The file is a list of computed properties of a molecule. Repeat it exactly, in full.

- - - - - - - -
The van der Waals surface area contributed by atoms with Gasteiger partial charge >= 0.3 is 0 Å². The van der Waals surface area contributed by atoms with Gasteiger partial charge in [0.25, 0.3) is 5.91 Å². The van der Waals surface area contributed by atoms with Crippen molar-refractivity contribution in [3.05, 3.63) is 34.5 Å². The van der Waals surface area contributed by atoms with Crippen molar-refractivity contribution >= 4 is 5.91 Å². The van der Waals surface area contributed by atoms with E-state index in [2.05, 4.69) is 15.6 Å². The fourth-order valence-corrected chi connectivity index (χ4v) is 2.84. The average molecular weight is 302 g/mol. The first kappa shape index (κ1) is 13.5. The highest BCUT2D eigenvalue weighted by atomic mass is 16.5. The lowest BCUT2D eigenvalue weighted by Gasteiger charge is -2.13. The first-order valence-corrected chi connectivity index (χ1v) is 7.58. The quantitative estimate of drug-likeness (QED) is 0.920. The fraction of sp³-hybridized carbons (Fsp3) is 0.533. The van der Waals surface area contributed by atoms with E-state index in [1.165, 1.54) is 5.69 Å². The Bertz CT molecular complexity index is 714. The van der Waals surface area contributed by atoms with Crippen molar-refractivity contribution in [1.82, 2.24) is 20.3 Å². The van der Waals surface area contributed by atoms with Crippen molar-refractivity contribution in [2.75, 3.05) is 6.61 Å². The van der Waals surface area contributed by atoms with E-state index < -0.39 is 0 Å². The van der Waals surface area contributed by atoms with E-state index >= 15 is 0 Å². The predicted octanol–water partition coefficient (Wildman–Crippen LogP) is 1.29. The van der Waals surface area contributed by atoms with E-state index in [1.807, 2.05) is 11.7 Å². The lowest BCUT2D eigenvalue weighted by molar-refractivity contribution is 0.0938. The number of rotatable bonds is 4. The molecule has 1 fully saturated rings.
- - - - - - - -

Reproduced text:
The van der Waals surface area contributed by atoms with Gasteiger partial charge >= 0.3 is 0 Å². The van der Waals surface area contributed by atoms with Gasteiger partial charge in [0.25, 0.3) is 5.91 Å². The van der Waals surface area contributed by atoms with Crippen molar-refractivity contribution in [3.05, 3.63) is 34.5 Å². The van der Waals surface area contributed by atoms with Crippen molar-refractivity contribution >= 4 is 5.91 Å². The van der Waals surface area contributed by atoms with E-state index in [2.05, 4.69) is 15.6 Å². The fourth-order valence-corrected chi connectivity index (χ4v) is 2.84. The average molecular weight is 302 g/mol. The first kappa shape index (κ1) is 13.5. The highest BCUT2D eigenvalue weighted by atomic mass is 16.5. The lowest BCUT2D eigenvalue weighted by Gasteiger charge is -2.13. The first-order valence-corrected chi connectivity index (χ1v) is 7.58. The quantitative estimate of drug-likeness (QED) is 0.920. The fraction of sp³-hybridized carbons (Fsp3) is 0.533. The van der Waals surface area contributed by atoms with E-state index in [1.165, 1.54) is 5.69 Å². The Bertz CT molecular complexity index is 714. The van der Waals surface area contributed by atoms with Crippen molar-refractivity contribution in [1.82, 2.24) is 20.3 Å². The van der Waals surface area contributed by atoms with Crippen molar-refractivity contribution in [2.75, 3.05) is 6.61 Å². The van der Waals surface area contributed by atoms with E-state index < -0.39 is 0 Å². The van der Waals surface area contributed by atoms with E-state index >= 15 is 0 Å². The predicted octanol–water partition coefficient (Wildman–Crippen LogP) is 1.29. The van der Waals surface area contributed by atoms with E-state index in [1.807, 2.05) is 11.7 Å². The lowest BCUT2D eigenvalue weighted by molar-refractivity contribution is 0.0938. The number of rotatable bonds is 4. The molecule has 1 fully saturated rings.